Volkswagen’s emissions scandal gave oil burners a bad name, but Mazda isn’t ditching its plans for a diesel roll-out in North America.
Sick of trying to motivate your Mazda MX-5 Miata’s prodigious tonnage? Thinking of giving that porker away to a friend? Help is on the way.
Enthusiast praise for the Mazda3 began before the current-generation compact Mazda arrived in late 2013. Previous iterations benefited from hugely positive reviews. “We’re going to love the 3 once it arrives in America,” Automobile wrote in December 2003. Credit for dynamic excellence was the norm a generation later. “Steering is direct and the suspension is firm enough for spirited driving and equally competent at soaking up bumps,” said AutoGuide in early 2009. I haven’t hesitated to get in on the action, writing in my second review of the latest compact Mazda, “The Mazda3 is still the best compact car you can buy.”
It’s therefore not surprising to see that in a five-way compact car comparison for the magazine’s July edition, Car and Driver named the 2016 Mazda3 i Grand Touring the winner of the test. Car and Driver handed the Mazda 203 points, 44-percent more than the fifth-ranked 2016 Nissan Sentra SL achieved.
Industry observers also won’t be surprised to learn that Car and Driver’s fifth-ranked Nissan Sentra produced 139-percent more first-half sales than the Mazda, while the other three losers all roundly outsold the Mazda, as well. Read More >
Bonus. It’s the money you didn’t expect to receive from your employer at the end of the fiscal year, the mussel bar you didn’t know existed at the new Yelp-hyped strip mall restaurant your significant other convinced you to try, the extra hour of sleep you grabbed exiting daylight saving time last autumn.
There are vehicular bonuses, as well. The Jeep Wrangler succeeds at what it was built to do: to handle genuinely tough off-road situations. But it’s also a convertible.
Our long-term Honda Odyssey seats eight in surprising comfort, just as it ought to. But the Odyssey also handles really well.
After growing acquainted with all kinds of odd duckling electric cars, the Tesla Model S didn’t merely expand our expectations for electric range and performance, it looked really good while doing so.
After a blissful week of sunshine during which I drove 260 miles with a variety of passengers on mostly coastal routes, never attempting for a moment to do anything but drive the car harder than we would any other test car, it turns out our Mazda Canada-supplied 2016 Mazda MX-5 Miata travelled 34 miles per gallon. Bonus. Read More >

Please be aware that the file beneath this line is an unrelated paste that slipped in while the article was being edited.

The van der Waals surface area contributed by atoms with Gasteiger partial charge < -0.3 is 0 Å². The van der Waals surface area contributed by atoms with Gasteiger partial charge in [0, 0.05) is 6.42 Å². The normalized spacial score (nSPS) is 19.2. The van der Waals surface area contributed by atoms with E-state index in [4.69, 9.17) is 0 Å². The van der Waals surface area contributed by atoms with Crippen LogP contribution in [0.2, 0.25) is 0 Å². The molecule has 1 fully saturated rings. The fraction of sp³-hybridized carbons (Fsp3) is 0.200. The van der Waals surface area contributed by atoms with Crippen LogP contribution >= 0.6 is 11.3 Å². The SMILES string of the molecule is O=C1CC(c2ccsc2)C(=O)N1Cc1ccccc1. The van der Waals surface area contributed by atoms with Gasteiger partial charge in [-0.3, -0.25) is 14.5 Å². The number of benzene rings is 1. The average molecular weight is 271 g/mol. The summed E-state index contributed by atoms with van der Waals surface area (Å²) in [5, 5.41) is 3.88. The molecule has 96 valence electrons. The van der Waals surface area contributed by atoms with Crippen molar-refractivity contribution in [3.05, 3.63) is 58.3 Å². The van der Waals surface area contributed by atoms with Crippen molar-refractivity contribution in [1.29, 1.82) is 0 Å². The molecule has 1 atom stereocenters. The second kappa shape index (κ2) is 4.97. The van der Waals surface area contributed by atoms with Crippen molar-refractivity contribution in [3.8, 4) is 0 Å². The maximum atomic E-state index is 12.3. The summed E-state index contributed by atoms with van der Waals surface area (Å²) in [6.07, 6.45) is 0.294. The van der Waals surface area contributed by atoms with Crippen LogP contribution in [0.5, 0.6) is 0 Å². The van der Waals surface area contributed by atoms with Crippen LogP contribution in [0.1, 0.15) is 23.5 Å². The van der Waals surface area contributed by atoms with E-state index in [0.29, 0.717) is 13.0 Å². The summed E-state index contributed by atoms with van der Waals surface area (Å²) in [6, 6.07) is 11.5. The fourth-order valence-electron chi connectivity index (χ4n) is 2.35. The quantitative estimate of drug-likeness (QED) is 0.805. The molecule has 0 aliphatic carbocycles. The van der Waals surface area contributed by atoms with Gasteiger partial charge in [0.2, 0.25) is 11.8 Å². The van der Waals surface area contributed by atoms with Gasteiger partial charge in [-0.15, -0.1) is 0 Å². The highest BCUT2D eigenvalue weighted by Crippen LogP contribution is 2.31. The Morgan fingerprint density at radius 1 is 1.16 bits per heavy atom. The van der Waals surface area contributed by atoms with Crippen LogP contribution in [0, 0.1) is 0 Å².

Mazda is closing the door on its relationship with Ford and opting to partner with Isuzu for its next-generation pickup trucks.
The automaker announced a new agreement today that will see Isuzu build its next pickup model, bound for everywhere but North America. The two companies previously collaborated on a pickup solely for the Japanese market. Read More >
Our own Timothy Cain was smitten after spending a week with the midsize Mazda6. It’s a hard vehicle to hate. With its sexy, sculpted sheetmetal, it’s one of those cars you turn back to look at after you park it.
But the Mazda6, even with its willing chassis and sporting demeanor, is still missing many ingredients, one of them power. Call it the Miata Effect, or simply realize that Mazda doesn’t have its own V6 to stuff under the Mazda6’s long hood. Mazda’s midsize sedan isn’t nearly close to the most powerful option in the segment.
That may change though thanks to the Mazda CX-9 and its 2.5-liter turbocharged four-cylinder engine.
I want you to sit down for this.
The 2016 Mazda CX-9 Signature we’re driving this week costs $45,215.
Mazda USA’s $45,215 sticker includes the destination fee and $300 for Machine Grey Metallic.
Yes, that’s 34-percent more than the next-most-expensive Mazda.
No, there’s not a panoramic sunroof at this price point; no ventilated seats, either. On paper, the new CX-9 produces only 227 horsepower from its 2.5-liter turbocharged inline-four when filled with regular fuel. Cargo space behind the third row? Negligible. Third row seating? Technically, yes, there is a third row for the headless and legless among us, like many of its rivals. The eight-inch Mazda Connect infotainment unit is intuitive but not the swiftest operator.
And other than that, the all-new second-generation Mazda CX-9 is pretty much, well … is perfect too strong a word? Read More >
A diesel version of the Mazda3 is dead in Australia, reports CarAdvice, leaving just the gasoline-powered version of Mazda’s compact on the market.
A number of circumstances played into Mazda’s decision to discontinue the compression-ignition option.
Stop. Wait a second before you get in. Study the Mazda 6’s curves and tell me this isn’t the best-looking car in its class.
Alright, now hop in, depress the starter button, and listen to that sweet honey of a 2.5-liter inline-four purr. Ah, see, I tricked you into associating a gorgeous exterior (and interior) with other qualities you seek in a new car, and you up and let your imagination run away with itself.
Purr? In the 2016 Mazda 6, it’s more like a groan, a bellyaching protest, a teenager hiding under the covers after you remind him that science class begins in 17 minutes. Read More >
When Mazda initially launched the CX-9, it aimed the crossover firmly at American buyers — 80 percent of CX-9 production came to the U.S., and exactly 0 percent stayed in Japan. It was an American under the sheetmetal, too, built on an older platform shared with Ford.
For 2016, Mazda completely redesigned its large, three-row crossover with an eye on improving dynamics, efficiency and giving the brand a near-luxury alternative. Yep, Mazda believes its new Signature trim — featuring such adornments as heads-up display, Nappa leather, and real wood trim — is an alternative to the Acura MDX.